Today we ran into an old friend while we were out and about, a guy we haven’t seen in several years. We chatted for a few minutes and then he asked, “What’s it like to be back?”

That is a really, really hard question to answer. When you live in a different culture you are constantly aware of how much you don’t fit. Don’t get me wrong – there are/were many aspects of French culture that I identified with, that felt natural to me. I love the way they respect privacy. I love the way they take friendship seriously. I love the way they linger over meals and conversations. I love the way they spend they whole day in the park, doing nothing, just enjoying life. I love the way that, as far as I can tell, very few French women ever fix their hair. (Seriously! There are a ton of people there with uber-curly hair and they sort of just let it fro out, huge and poofy. Our French teacher looked very, very similar to Professor Trelawney.) I love that there are so many stores devoted entirely to bread and pastries. I love they way they’re unhurried, un-busy, not over-scheduled. But even among all those things that just felt right, I was always an outsider. And I thought when I came “home” that everything would be fixed.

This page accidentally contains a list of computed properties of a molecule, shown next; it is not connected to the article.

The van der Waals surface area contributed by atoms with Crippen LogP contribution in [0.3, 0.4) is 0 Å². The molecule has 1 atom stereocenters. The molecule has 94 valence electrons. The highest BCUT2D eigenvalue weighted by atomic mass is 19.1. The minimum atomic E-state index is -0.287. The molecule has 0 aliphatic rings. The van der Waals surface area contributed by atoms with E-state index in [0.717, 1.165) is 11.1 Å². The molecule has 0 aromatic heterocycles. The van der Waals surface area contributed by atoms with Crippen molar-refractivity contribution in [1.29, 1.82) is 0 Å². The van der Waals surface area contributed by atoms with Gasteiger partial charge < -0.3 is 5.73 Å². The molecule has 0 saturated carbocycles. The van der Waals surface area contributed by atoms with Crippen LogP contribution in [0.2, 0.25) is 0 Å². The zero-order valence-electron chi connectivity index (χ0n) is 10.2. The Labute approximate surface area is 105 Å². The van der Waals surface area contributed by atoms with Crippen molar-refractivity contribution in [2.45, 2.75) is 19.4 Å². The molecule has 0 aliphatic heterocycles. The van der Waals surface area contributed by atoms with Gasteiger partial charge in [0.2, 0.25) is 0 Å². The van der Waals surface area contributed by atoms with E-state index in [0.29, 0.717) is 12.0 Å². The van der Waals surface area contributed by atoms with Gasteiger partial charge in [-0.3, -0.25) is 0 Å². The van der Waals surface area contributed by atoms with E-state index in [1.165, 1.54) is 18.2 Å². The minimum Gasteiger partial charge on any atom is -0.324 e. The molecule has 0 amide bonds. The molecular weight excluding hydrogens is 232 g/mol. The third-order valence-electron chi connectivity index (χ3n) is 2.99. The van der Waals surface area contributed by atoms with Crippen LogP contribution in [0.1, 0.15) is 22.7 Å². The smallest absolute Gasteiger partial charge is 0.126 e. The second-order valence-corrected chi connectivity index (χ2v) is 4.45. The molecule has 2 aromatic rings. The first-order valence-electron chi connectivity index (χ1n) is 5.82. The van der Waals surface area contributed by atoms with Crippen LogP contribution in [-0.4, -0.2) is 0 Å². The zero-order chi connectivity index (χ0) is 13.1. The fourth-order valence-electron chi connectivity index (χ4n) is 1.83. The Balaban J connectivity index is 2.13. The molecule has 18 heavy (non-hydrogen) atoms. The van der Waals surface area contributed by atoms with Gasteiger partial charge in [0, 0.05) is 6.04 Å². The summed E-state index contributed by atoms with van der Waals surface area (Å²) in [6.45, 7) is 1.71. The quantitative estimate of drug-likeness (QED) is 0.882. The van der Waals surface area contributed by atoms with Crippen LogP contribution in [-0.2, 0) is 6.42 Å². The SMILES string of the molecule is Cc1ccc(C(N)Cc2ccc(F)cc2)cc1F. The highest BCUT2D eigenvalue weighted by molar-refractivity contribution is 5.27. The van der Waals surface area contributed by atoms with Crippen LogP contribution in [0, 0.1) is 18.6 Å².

At first I thought it was. I told Jake that coming back was like coming home from work and changing from your business casual into your favorite jeans. But after a little time passed I realized that wasn’t the case. It was more like trying on some jeans and thinking, “Hey! These make my butt look good” and buying them only to realize later that you can’t sit down in them. “Home” doesn’t feel like it fits anymore, either. The familiar is nice but at the same time it’s not really comforting…and sometimes, it isn’t even nice at all. Maybe that is the sentence you serve for living cross-culturally – you can never truly fit anywhere again.

It’s a funny thing about comin’ home. Looks the same, smells the same, feels the same. You’ll realize what’s changed is you.

The Curious Case of Benjamin Button

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